Woman's Single arriving at the start Credit: Toby Louch

Over-40 and looking to keep fit? Ever thought of rowing? If so, you’re not alone, you might be surprised to learn that plenty of middle-aged folk enjoy it. Toby dropped into the Masters Championships a competition for older rowers at Holme Pierrepont and spoke with event organisers and a sports scientists about rowing for older athletes.

The most staggering thing when you arrive at Holme Pierrepont – The National Water Sports Centre – is the lake itself. In Britain, it’s unusual to see two kilometres of straight water. There are the lochs in Scotland and the lakes of Cumbria but as natural formations these don’t look out of place. When you stand on the edge of the jetty at Holme Pierrepont and see two kilometres of straight water, carved from the earth, stretching so far that the end is obscured by haze. It looks almost alien.

Normally this stretch of water serves as a training ground for elite water-based athletes. Built in the 1970s, it has since served as the home of British Canoeing and a centre for GB Rowing.

On Saturday June 6 this usually quiet training facility was quite the opposite. The lake had been descended on by rowers from across the country like a barbarian horde hungry for a spot of socially distanced sport. Holme Pierrepont was being used as the venue for the British Rowing Masters Championship, a national rowing event for athletes over the age of 27.

Last year’s event was cancelled and Kenny Baillie 45, The Director of Partnership and Communication for British Rowing says amateur sport continues to be affected badly by the pandemic.

To get this year’s championship to go ahead in a safe manner they have had to focus mainly on how people gather.

“We took the decision to stop competitors doubling and tripling up,” he says. “This is when competitors race in more than one category and we did this so athletes spent as little time at the venue as possible.”

Woman’s single scullers Credit: Toby Louch

So what is Masters Rowing?

Each year British Rowing hold three main championship events. One for juniors (under 18s) one for seniors (18-27) and one for masters (27+).

Juniors and seniors race over the standard Olympic distance of 2km. At these two events you will find future and current gold medal winning rowers.

The Masters Championship is a 1km point to point race, with boats across 6 lanes racing side by side – fastest boat wins.

The skill level at all three rowing championships varies wildly and at the Masters Championship you will find competitors who have only been rowing a few years racing side by side ex-Olympians.

While many sports hold separate events for older athletes the strong integration of masters rowing within the structure of British Rowing means it is a constantly growing community. Just as much effort is placed into masters events as those for younger athletes.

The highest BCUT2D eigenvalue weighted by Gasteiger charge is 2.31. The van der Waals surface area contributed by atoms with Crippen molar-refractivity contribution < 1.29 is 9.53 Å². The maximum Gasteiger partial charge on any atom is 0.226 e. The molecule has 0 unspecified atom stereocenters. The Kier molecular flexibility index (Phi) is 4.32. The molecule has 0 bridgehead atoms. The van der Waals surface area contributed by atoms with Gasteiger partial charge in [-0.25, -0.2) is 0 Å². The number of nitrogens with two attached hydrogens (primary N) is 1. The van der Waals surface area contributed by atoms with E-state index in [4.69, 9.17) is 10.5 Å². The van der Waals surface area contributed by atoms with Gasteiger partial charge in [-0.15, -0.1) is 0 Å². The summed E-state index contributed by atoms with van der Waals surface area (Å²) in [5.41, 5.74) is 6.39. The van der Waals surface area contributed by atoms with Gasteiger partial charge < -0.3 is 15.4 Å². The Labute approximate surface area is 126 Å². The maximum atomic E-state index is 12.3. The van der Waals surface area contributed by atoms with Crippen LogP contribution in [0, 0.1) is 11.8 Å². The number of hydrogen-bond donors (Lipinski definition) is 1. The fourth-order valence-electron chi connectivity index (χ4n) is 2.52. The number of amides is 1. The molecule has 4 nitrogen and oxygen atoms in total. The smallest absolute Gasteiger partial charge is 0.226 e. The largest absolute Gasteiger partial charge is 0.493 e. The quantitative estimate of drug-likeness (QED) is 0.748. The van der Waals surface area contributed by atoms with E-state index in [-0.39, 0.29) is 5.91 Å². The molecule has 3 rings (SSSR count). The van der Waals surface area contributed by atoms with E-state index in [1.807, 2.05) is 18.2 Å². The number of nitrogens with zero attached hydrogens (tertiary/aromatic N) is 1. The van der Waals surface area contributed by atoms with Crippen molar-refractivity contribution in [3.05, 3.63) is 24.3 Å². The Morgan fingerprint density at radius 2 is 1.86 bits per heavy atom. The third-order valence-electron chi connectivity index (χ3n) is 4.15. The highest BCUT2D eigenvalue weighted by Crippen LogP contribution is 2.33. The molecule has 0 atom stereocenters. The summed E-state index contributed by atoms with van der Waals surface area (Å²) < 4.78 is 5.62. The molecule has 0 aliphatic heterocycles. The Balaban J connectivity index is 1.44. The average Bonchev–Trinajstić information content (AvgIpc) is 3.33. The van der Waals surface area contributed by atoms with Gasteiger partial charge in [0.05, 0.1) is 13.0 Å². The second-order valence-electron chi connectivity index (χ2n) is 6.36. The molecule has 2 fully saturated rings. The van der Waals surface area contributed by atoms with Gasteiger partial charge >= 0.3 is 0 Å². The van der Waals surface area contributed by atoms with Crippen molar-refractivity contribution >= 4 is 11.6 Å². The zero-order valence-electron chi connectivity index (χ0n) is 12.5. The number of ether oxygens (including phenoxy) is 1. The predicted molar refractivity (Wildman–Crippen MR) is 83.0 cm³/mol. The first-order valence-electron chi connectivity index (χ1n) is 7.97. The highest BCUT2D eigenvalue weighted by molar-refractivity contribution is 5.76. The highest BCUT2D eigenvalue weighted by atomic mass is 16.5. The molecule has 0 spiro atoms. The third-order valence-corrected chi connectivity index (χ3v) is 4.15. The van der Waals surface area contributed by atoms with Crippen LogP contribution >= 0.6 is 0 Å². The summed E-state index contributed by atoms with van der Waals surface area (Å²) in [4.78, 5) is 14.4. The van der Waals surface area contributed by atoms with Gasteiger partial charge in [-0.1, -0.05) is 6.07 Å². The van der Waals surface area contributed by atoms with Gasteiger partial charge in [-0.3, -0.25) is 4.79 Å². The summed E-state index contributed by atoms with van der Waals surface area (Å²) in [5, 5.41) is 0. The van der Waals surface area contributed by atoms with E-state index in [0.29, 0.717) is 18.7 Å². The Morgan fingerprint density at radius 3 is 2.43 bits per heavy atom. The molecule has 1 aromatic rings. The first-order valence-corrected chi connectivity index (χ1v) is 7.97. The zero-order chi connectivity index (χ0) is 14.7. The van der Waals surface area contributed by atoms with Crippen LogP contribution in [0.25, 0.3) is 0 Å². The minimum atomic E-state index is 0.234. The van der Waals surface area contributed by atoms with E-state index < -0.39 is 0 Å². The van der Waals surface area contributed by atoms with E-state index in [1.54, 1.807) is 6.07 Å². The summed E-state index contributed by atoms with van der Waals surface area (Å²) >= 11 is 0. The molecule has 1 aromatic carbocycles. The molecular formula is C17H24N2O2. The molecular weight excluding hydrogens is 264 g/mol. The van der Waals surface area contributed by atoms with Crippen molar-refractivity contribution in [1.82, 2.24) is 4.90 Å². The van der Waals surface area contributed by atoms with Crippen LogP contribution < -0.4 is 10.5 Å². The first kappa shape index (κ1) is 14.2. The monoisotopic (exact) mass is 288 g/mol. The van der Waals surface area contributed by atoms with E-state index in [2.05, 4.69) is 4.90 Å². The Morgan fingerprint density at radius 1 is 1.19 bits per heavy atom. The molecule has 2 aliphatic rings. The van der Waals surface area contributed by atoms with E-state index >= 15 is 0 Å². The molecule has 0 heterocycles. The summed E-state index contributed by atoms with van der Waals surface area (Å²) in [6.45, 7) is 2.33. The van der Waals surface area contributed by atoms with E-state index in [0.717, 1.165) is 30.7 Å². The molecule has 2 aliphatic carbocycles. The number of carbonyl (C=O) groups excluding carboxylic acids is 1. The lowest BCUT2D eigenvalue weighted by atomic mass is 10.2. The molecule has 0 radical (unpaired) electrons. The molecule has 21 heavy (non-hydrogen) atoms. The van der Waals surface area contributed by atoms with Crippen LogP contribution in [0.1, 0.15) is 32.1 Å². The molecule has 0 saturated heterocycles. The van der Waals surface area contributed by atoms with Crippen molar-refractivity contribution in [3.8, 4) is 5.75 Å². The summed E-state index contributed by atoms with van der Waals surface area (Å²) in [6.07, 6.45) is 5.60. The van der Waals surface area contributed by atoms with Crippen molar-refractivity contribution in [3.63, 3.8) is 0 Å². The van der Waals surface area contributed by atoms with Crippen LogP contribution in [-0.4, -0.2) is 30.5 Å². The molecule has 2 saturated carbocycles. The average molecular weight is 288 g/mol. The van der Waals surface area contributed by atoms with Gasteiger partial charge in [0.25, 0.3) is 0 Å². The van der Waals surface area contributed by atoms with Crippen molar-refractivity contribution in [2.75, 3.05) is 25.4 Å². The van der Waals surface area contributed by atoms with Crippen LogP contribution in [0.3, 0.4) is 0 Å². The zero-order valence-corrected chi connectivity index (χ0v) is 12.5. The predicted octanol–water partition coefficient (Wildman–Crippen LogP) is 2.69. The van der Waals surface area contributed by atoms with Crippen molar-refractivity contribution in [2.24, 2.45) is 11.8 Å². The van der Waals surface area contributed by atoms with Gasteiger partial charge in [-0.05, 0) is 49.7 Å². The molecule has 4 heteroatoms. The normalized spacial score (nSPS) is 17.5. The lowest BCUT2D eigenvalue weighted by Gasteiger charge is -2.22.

This year senior championships will not take place as many athletes will be competing at the Olympics. British Rowing has continued to hold socially distanced events for younger and older athletes clearly showing that older competitors are not forgotten about.

British Rowing Logo Credit: Toby Louch

Why is rowing so popular for over-40s?

Rowing is unusual in its high uptake among older athletes Kenny agrees. “The sport of rowing really lends itself to athletes of any age. At the indoor championships the oldest person we have had was a 92-year-old which is quite remarkable,” he adds.

There are numerous reasons for this older uptake from the comradery of being part of a crew to the low impact nature of rowing compared to other high cardio sports. Many take up the sport in later life due to taking their children and deciding they may as well give it a go instead of waiting on the river bank all afternoon.

Rowing is quite an unusual movement, for a beginner it will not feel natural at all, because of this everyone starts at the same level. At beginner ‘learn to row’ ses “It’s really a sport that you can pick up in your middle age or older” says Kenny “With some time you can find yourself getting to a level where you are competitive among your peer group,” he added.

Andrew Fletcher 24, a sports scientist from the University of Newcastle says “Strong evidence suggests regular physical activity amongst the elderly is a protective factor for noncommunicable diseases.”

These are diseases that are not contagious but are potentially life threatening such as cardiovascular disease, diabetes, stroke and some forms of cancer.

“Regular physical activity is also associated with improved mental health, lower risk of depression, delaying the onset of dementia and reducing the risk of falling” says Andy.

With regard to rowing specifically Andy says “It provides a low impact cardio alternative that reduces strain on potentially weak or vulnerable joints while also stimulating bone grown and density.”

Traditionally rowing has been one of Britain’s most successful Olympic sports with Team GB bringing home at least one gold medal in rowing at every Olympics since 1984. Rowing legend Steve Redgrave won gold consecutively at five separate Olympics between 1984 and 2000 making him the only endurance athlete in history to do so.

While you might not be the next Redgrave the mental and physical health benefits of rowing are undeniable. With the Tokyo Olympics ready to begin there is no better time to jump in a boat, get out onto the water, and try something new.

Men’s quad warming up Credit: Toby Louch